By Dr. Maria Simbra

PITTSBURGH (KDKA) – When cancer keeps coming back, sometimes doctors have to take drastic measures.

For the past 20 years, Noreen Kachonik of Penn Township has been dealing with breast cancer and recurrence after recurrence in her armpit.

She was treated with surgery, chemotherapy, radiation, but it kept coming back.

“It ached, and it hurt,” she said.

This time, she saw an orthopedic oncologist, a surgeon who specializes in tumors of the muscles, bones and connective tissue called sarcomas. While this was breast cancer and not a sarcoma, the tumor’s location was right up Dr. Lisa Ercolano’s alley. Ercolano is an orthopaedic surgeon with the Allegheny Health Network.

“I operate in areas such as the axilla,” Ercolano said. “And I think that is why she was sort of sent my way. Because it’s an area of the body I’m familiar with and that I work in frequently.”

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Because of all of Noreen’s previous treatments, another surgery was risky.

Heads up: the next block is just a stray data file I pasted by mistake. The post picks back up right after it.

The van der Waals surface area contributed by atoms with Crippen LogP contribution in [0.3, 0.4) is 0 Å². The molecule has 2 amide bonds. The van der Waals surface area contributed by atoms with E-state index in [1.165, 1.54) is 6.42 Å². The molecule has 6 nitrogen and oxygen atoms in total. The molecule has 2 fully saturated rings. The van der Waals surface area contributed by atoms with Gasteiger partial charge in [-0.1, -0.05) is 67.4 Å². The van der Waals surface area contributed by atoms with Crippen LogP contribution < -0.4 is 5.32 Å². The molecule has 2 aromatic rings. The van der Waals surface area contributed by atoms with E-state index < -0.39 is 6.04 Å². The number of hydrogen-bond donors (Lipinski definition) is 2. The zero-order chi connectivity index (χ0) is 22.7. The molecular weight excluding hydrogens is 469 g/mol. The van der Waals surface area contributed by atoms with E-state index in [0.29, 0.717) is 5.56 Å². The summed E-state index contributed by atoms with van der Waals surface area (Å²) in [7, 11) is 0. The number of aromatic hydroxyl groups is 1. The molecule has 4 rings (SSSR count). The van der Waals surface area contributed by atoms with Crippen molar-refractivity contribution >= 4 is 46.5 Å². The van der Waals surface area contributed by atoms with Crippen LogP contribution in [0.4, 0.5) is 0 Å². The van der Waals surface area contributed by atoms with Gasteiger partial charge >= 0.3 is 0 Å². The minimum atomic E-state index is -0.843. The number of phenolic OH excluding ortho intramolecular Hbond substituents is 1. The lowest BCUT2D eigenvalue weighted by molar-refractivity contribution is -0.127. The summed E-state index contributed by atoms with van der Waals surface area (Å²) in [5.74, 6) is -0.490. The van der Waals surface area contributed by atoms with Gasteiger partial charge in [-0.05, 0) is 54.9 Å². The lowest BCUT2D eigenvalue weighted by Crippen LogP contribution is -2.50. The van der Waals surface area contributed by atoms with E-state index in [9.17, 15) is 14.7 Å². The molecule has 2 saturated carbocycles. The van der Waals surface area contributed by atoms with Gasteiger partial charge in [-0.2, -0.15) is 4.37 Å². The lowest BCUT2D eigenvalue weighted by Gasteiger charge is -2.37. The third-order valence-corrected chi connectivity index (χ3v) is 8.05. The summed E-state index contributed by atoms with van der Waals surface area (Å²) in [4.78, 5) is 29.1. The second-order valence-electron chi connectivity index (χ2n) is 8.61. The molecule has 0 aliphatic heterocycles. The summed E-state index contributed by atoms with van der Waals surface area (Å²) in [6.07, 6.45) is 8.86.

To try to keep the tumor from coming back, Dr. Ercolano wanted to do a wide resection, meaning taking all the cancerous tissue along with a rim of normal tissue. Nearby muscles, blood vessels and nerves that go to the arm could get injured.

“I couldn’t guarantee that her pain would be markedly better. I couldn’t guarantee that doing the surgery would be successful in the way that we were hoping. I couldn’t guarantee that it wouldn’t come back again,” Ercolano said.

“I was ready,” Noreen said. “I told her I wasn’t waiting.”

It has been eight months, and so far, the cancer seems to be wiped out.

“I still don’t have feeling in my fingers,” Noreen said. “There are some things I can’t do. I can’t lift my arm straight up in the air, which I don’t need to. I have my right arm. It’s nice to have help, so you ask for help.”

“She’s not someone out of a textbook, so I think every decision with her is sort of taking in all the variables at that moment,” Ercolano said. “At this point, she has no evidence of disease, and that’s a good place to be.”

Dr. Maria Simbra